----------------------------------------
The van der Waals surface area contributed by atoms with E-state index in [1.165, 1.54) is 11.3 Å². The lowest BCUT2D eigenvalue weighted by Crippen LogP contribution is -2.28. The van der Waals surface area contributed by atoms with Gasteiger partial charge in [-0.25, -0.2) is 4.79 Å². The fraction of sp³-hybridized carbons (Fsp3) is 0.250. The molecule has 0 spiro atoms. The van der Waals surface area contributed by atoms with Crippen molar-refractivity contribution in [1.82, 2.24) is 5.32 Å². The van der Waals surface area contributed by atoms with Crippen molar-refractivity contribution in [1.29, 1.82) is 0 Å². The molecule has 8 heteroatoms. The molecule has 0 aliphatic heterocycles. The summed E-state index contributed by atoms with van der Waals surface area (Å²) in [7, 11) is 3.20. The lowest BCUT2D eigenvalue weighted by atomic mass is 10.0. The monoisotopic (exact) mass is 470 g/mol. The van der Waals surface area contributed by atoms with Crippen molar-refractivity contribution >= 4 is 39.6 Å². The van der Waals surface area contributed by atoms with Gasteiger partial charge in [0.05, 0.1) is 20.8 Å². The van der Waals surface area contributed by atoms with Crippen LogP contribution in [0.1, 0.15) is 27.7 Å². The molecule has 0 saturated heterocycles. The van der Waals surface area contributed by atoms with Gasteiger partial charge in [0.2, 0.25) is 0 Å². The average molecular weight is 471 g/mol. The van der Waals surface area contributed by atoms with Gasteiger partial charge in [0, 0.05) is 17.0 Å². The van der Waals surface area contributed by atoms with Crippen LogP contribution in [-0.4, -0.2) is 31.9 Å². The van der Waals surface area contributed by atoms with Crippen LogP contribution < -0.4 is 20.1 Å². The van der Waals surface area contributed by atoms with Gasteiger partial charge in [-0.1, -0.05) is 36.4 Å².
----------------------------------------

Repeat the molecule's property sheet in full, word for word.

The van der Waals surface area contributed by atoms with E-state index in [1.165, 1.54) is 11.3 Å². The lowest BCUT2D eigenvalue weighted by Crippen LogP contribution is -2.28. The van der Waals surface area contributed by atoms with Gasteiger partial charge in [-0.25, -0.2) is 4.79 Å². The fraction of sp³-hybridized carbons (Fsp3) is 0.250. The molecule has 0 spiro atoms. The van der Waals surface area contributed by atoms with Crippen molar-refractivity contribution in [1.82, 2.24) is 5.32 Å². The van der Waals surface area contributed by atoms with Crippen molar-refractivity contribution in [1.29, 1.82) is 0 Å². The molecule has 8 heteroatoms. The molecule has 0 aliphatic heterocycles. The summed E-state index contributed by atoms with van der Waals surface area (Å²) in [7, 11) is 3.20. The lowest BCUT2D eigenvalue weighted by atomic mass is 10.0. The monoisotopic (exact) mass is 470 g/mol. The van der Waals surface area contributed by atoms with Crippen molar-refractivity contribution >= 4 is 39.6 Å². The van der Waals surface area contributed by atoms with Gasteiger partial charge in [0.05, 0.1) is 20.8 Å². The van der Waals surface area contributed by atoms with Crippen LogP contribution in [0.1, 0.15) is 27.7 Å². The molecule has 0 saturated heterocycles. The van der Waals surface area contributed by atoms with Gasteiger partial charge in [0.2, 0.25) is 0 Å². The average molecular weight is 471 g/mol. The van der Waals surface area contributed by atoms with Gasteiger partial charge in [0, 0.05) is 17.0 Å². The van der Waals surface area contributed by atoms with Crippen LogP contribution in [-0.4, -0.2) is 31.9 Å². The van der Waals surface area contributed by atoms with Crippen LogP contribution < -0.4 is 20.1 Å². The van der Waals surface area contributed by atoms with Gasteiger partial charge in [-0.1, -0.05) is 36.4 Å².